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Fly fur comes in a variety of colors Fly Fur, aka Craft Fur
I've been playing with a new fly tying material (OK, it's not new, just new to me!) and I'm really impressed. Fly Fur is a soft, thin, 2-3" long synthetic fly tying material originally made for the craft industry. It's sold in either 10x12 inch "sheets" or 3x8 inch strips. It can also be bought in bulk from larger craft stores.

Fly Fur comes in a wide range of colors. Pictured above (left to right) is white, yellow, lime green, chartreuse, black, grey, olive, tan, blonde, royal blue, light blue, and lavender. I also passed on several other colors available. Fly fur can also be dyed using standard dying methods, but with a huge selections of colors readily available it's probably not worth the trouble. The best color selection will be found at your local fly shop, but you can save a penny or two and get your "staple" colors like white and tan at a craft store. You'll also likely find white available in larger quanities, which is always a good buy as I'm sure I'm not the only one who ties through white faster than everything else!

Before buying any craft fur, remove it from the package and give it the once over. I've found that the materials properties can range from soft to semi-course, thin to bushy, and straight to wavey. Consistancy clearly isn't their strong suit, and I would assume there are several different manufacturers producing this stuff. Make sure you select a package with the right qualities for the flies you're tying.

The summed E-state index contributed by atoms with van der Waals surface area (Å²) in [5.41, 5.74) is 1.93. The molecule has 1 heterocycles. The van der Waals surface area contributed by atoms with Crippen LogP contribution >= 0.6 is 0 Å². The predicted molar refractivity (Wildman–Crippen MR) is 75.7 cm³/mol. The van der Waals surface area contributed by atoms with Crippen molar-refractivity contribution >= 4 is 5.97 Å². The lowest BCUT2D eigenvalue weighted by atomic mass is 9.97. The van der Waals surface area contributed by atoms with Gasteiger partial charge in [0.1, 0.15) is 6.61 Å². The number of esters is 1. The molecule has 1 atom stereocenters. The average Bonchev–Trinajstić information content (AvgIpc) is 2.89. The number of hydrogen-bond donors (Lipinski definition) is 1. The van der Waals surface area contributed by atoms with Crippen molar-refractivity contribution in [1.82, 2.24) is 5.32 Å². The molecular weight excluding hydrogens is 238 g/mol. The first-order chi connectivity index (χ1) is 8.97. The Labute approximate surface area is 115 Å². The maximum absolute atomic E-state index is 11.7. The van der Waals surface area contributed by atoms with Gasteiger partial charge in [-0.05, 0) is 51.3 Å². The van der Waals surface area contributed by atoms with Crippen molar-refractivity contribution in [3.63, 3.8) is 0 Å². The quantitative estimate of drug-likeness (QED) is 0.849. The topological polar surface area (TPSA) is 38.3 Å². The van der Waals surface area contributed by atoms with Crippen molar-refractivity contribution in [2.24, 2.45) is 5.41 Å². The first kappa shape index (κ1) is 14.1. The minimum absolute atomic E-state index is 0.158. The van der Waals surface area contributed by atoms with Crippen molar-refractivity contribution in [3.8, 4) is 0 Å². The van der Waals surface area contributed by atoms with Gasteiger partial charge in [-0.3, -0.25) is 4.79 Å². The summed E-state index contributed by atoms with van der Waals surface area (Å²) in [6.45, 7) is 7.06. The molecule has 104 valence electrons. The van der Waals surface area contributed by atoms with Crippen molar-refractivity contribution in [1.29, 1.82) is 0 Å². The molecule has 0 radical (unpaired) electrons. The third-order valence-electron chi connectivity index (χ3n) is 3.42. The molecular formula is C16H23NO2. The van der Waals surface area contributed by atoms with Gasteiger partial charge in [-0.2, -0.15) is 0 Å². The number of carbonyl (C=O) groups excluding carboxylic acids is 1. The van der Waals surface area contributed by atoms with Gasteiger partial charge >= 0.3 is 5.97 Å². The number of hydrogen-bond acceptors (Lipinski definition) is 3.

Fly Fur comes on a fabric backing material and can be handled just like real hair on a hide. Before trimming, it's best to comb out the hair to seperate the fibers and ensure that you trim off just the right amount. Once off the "hide", the first thing you'll notice is that the "fur" is actually a blend of different fiber lengths. This is what makes Fly Fur truly unique from other synthetic body materials. By removing the "underfur" you can precisely control the amount of bulk your fly has and thus it's profile. Because of it's varied length, it's less prone to getting that dreaded paintbrush look common to some other synthetics.

fly fur backing
If you took my advise and combed the material prior to cutting you probably noticed small bits of the fluffy underfur on the comb. If you're nuts like me, you can save it and use it as dubbing later. You can also align the tips of the hair using either your hands or a hair stacker (allthough I always recommend your hands).

Because Fly Fur is such a soft, thin material it has excellent movement under water. These same properties means that it ties in with very little bulk. The fly below uses 3 colors of Fly Fur tied in front of the eyes, and as you can see from the picture the head is still very small. Try doing that with bucktail!

clouser minnow tied with fly fur Fly Fur doesn't absorb water which makes casting big flies much easier, and because of it's small diameter it sinks very quickly. It's also quite durable and will withstand the abuse of many big fish.

I'll leave you with one last tying suggestion... like most synthetics, Fly Fur is rather slippery and your flies can fall apart if you're not careful. Try tying the material in reverse (with the tips facing forward) and then fold it back over itself with a few thread wraps to lock it in place. This will ensure that the materials stays put, and since it's so thin you won't add a significant amount of bulk at the tie in point.

Some Flies to Tie with Fly Fur
Fly Tying Material Review By: Brian Doelle

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